- The licence grants rights to explore for underwater oil and gas offshore between Newcastle and Sydney but remains in limbo until 2018
- The licence holder announces plans in 2018 to conduct seismic testing for fossil fuel deposits. The plans alarm marine conservation groups who are concerned about the impacts on marine mammals, including whales and dolphins.
- In 2018/19, Northern Beaches marine conservation groups, including Surfrider Foundation Australia and Living Ocean, take their concerns to state and federal politicians
- In response to these concerns, Mackellar MP Jason Falinski called for the licence not to be extended at the next renewal
- In October 2020, Mackellar MP Jason Falinski moved a parliamentary motion opposing the extension of the PEP 11 licence beyond its expiry in February 2021. The motion was supported by Warringah MP Zali Steggall OAM.
- In December 2020, both Northern Beaches MPs join conservation groups outside Parliament House in Canberra to express opposition to renewal of PEP 11
- The NSW Government announces it will no longer support offshore oil and gas exploration, specifically rejecting renewal of PEP 11 as a joint authority member. The decision effectively ends any prospect of the licence being renewed.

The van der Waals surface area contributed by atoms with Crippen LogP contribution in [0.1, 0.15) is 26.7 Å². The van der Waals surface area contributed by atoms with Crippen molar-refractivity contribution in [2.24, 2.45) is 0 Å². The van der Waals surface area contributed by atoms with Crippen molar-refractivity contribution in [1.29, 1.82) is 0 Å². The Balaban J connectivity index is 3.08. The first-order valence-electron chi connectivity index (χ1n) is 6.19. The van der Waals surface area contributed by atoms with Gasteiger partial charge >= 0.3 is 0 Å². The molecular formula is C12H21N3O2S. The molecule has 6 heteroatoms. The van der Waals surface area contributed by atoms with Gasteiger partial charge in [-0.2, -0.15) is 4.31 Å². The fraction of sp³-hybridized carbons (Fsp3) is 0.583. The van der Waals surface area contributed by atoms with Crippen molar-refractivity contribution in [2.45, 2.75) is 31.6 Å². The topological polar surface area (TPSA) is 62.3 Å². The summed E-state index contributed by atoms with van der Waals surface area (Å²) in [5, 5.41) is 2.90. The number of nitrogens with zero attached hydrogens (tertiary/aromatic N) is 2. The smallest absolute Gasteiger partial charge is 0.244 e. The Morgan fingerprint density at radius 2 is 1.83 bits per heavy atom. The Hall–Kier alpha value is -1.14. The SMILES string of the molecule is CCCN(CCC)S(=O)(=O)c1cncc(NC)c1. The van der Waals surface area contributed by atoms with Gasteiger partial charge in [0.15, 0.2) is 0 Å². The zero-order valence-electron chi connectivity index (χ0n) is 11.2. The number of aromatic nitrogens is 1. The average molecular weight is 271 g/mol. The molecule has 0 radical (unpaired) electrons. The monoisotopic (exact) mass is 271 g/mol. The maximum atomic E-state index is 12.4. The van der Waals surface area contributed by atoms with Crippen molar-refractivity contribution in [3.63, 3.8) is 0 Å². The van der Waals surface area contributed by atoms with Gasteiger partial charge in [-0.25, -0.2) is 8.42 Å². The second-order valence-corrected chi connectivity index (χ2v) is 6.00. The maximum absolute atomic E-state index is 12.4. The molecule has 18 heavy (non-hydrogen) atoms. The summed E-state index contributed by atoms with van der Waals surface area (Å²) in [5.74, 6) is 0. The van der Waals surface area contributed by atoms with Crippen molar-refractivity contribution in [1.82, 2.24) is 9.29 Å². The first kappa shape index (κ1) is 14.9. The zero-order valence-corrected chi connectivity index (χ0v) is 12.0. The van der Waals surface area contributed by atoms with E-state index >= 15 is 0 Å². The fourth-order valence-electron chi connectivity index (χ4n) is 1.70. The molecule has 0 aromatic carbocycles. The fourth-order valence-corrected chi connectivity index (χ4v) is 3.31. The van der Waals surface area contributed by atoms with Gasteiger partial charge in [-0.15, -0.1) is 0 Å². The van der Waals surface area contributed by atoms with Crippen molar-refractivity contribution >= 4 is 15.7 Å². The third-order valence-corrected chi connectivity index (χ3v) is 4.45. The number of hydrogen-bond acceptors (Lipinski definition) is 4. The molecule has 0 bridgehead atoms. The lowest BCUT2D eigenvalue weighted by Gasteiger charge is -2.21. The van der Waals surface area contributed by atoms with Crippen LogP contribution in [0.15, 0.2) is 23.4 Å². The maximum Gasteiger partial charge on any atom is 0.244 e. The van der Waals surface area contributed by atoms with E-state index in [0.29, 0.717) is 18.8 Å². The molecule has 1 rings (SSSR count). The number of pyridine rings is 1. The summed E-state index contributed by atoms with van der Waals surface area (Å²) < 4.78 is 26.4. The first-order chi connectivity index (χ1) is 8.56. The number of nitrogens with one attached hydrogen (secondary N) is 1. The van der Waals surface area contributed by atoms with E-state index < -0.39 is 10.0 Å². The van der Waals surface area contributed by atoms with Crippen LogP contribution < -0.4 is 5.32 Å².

- Although the licence can no longer be renewed without NSW Government support, National Party Federal Resources Minister Keith Pitt does not formally terminate the licence by the February 2021 expiry date, causing community concern over possible renewal
- PM Scott Morrison publicly states his opposition to renewal of the PEP 11 licence while visiting Collaroy
- Warringah MP Zali Steggall OAM introduces a private members’ bill to the Federal Parliament to terminate the PEP 11 licence. Liberals Dave Sharma, Jason Falinski and Andrew Bragg label the Bill a stunt and express concern it would result in compensation payments to the licensee.
- Despite ongoing pressure, Resources Minister Keith Pitt does not formally terminate the PEP 11 licence
- In December 2021, PM Scott Morrison announces the decision not to renew the PEP 11 licence, having sworn himself in as Resources Minister without Keith Pitt’s knowledge
- In June 2022, the licence holder challenges the decision to terminate the PEP 11 licence in the Federal Court, following revelations of PM Morrison’s ‘secret ministries’
- February 2023, the Commonwealth Government agrees to settle the court action, setting aside former PM Morrison’s decision to terminate the licence. Warringah MP Zali Steggall re-introduced her Bill to stop PEP 11, which was not supported by the Commonwealth Government. Seeking re-election, the NSW Liberal Government commit to introducing legislation to prevent PEP 11, but subsequently lose the election.
- June 2023, Liberal MP Rory Amon introduced a Bill to the NSW Parliament to stop offshore exploration and mining. The Bill was sent to a committee for review, where it had remained.
- February 2024, the NSW Government introduce their own Bill to ban offshore exploration and mining, and to prevent facilitation of the same through state waters
Images: Envato, Northern Beaches Advocate, Zali Steggall OAM MP